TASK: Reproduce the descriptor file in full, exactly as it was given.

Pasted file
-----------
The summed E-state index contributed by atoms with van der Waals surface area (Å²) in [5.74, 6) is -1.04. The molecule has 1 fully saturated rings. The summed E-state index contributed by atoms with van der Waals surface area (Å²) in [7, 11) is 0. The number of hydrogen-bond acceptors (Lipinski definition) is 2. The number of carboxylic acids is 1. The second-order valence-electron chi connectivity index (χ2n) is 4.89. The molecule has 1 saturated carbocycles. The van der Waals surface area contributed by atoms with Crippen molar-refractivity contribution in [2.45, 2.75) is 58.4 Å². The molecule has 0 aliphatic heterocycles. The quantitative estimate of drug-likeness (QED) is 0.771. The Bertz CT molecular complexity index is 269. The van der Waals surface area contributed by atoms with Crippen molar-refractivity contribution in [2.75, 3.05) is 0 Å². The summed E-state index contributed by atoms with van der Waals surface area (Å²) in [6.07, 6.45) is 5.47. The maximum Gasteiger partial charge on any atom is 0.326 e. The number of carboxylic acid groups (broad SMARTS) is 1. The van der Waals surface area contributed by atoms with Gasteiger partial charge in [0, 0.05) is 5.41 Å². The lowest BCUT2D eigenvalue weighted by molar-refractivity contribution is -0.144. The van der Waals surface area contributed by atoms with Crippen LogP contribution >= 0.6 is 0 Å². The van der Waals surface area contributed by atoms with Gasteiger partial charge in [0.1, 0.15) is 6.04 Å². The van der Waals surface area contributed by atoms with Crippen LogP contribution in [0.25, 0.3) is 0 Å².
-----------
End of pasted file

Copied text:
The summed E-state index contributed by atoms with van der Waals surface area (Å²) in [5.74, 6) is -1.04. The molecule has 1 fully saturated rings. The summed E-state index contributed by atoms with van der Waals surface area (Å²) in [7, 11) is 0. The number of hydrogen-bond acceptors (Lipinski definition) is 2. The number of carboxylic acids is 1. The second-order valence-electron chi connectivity index (χ2n) is 4.89. The molecule has 1 saturated carbocycles. The van der Waals surface area contributed by atoms with Crippen molar-refractivity contribution in [2.45, 2.75) is 58.4 Å². The molecule has 0 aliphatic heterocycles. The quantitative estimate of drug-likeness (QED) is 0.771. The Bertz CT molecular complexity index is 269. The van der Waals surface area contributed by atoms with Crippen molar-refractivity contribution in [2.75, 3.05) is 0 Å². The summed E-state index contributed by atoms with van der Waals surface area (Å²) in [6.07, 6.45) is 5.47. The maximum Gasteiger partial charge on any atom is 0.326 e. The number of carboxylic acid groups (broad SMARTS) is 1. The van der Waals surface area contributed by atoms with Gasteiger partial charge in [0, 0.05) is 5.41 Å². The lowest BCUT2D eigenvalue weighted by molar-refractivity contribution is -0.144. The van der Waals surface area contributed by atoms with Crippen LogP contribution >= 0.6 is 0 Å². The van der Waals surface area contributed by atoms with Gasteiger partial charge in [0.1, 0.15) is 6.04 Å². The van der Waals surface area contributed by atoms with Crippen LogP contribution in [0.25, 0.3) is 0 Å².